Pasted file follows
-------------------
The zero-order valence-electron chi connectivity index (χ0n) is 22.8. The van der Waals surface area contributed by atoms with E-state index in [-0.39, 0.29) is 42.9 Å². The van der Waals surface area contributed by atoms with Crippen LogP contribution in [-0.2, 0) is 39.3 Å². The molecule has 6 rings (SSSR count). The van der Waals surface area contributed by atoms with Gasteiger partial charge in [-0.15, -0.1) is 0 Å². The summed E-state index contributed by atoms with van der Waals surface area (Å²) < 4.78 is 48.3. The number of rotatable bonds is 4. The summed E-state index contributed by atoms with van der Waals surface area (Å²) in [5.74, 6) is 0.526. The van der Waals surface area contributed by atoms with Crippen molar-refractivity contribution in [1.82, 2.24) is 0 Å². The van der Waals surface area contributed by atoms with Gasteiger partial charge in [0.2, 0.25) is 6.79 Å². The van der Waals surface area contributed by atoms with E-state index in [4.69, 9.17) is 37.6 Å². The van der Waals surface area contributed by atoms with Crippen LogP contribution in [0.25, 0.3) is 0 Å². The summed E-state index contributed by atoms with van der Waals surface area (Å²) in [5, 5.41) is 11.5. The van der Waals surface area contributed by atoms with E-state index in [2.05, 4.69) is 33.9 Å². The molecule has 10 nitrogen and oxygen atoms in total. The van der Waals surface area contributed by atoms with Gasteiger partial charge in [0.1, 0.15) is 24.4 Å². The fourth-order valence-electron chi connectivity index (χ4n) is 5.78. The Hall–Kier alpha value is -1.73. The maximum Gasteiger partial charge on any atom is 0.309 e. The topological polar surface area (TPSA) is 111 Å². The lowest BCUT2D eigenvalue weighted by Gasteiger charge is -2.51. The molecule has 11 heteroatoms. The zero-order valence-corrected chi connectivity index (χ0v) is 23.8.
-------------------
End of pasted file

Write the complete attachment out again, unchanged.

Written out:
The zero-order valence-electron chi connectivity index (χ0n) is 22.8. The van der Waals surface area contributed by atoms with E-state index in [-0.39, 0.29) is 42.9 Å². The van der Waals surface area contributed by atoms with Crippen LogP contribution in [-0.2, 0) is 39.3 Å². The molecule has 6 rings (SSSR count). The van der Waals surface area contributed by atoms with Gasteiger partial charge in [-0.15, -0.1) is 0 Å². The summed E-state index contributed by atoms with van der Waals surface area (Å²) < 4.78 is 48.3. The number of rotatable bonds is 4. The summed E-state index contributed by atoms with van der Waals surface area (Å²) in [5.74, 6) is 0.526. The van der Waals surface area contributed by atoms with Crippen molar-refractivity contribution in [1.82, 2.24) is 0 Å². The van der Waals surface area contributed by atoms with Gasteiger partial charge in [0.2, 0.25) is 6.79 Å². The van der Waals surface area contributed by atoms with E-state index in [4.69, 9.17) is 37.6 Å². The van der Waals surface area contributed by atoms with Crippen LogP contribution in [0.25, 0.3) is 0 Å². The summed E-state index contributed by atoms with van der Waals surface area (Å²) in [5, 5.41) is 11.5. The van der Waals surface area contributed by atoms with E-state index in [2.05, 4.69) is 33.9 Å². The molecule has 10 nitrogen and oxygen atoms in total. The van der Waals surface area contributed by atoms with Gasteiger partial charge in [0.1, 0.15) is 24.4 Å². The fourth-order valence-electron chi connectivity index (χ4n) is 5.78. The Hall–Kier alpha value is -1.73. The maximum Gasteiger partial charge on any atom is 0.309 e. The topological polar surface area (TPSA) is 111 Å². The lowest BCUT2D eigenvalue weighted by Gasteiger charge is -2.51. The molecule has 11 heteroatoms. The zero-order valence-corrected chi connectivity index (χ0v) is 23.8.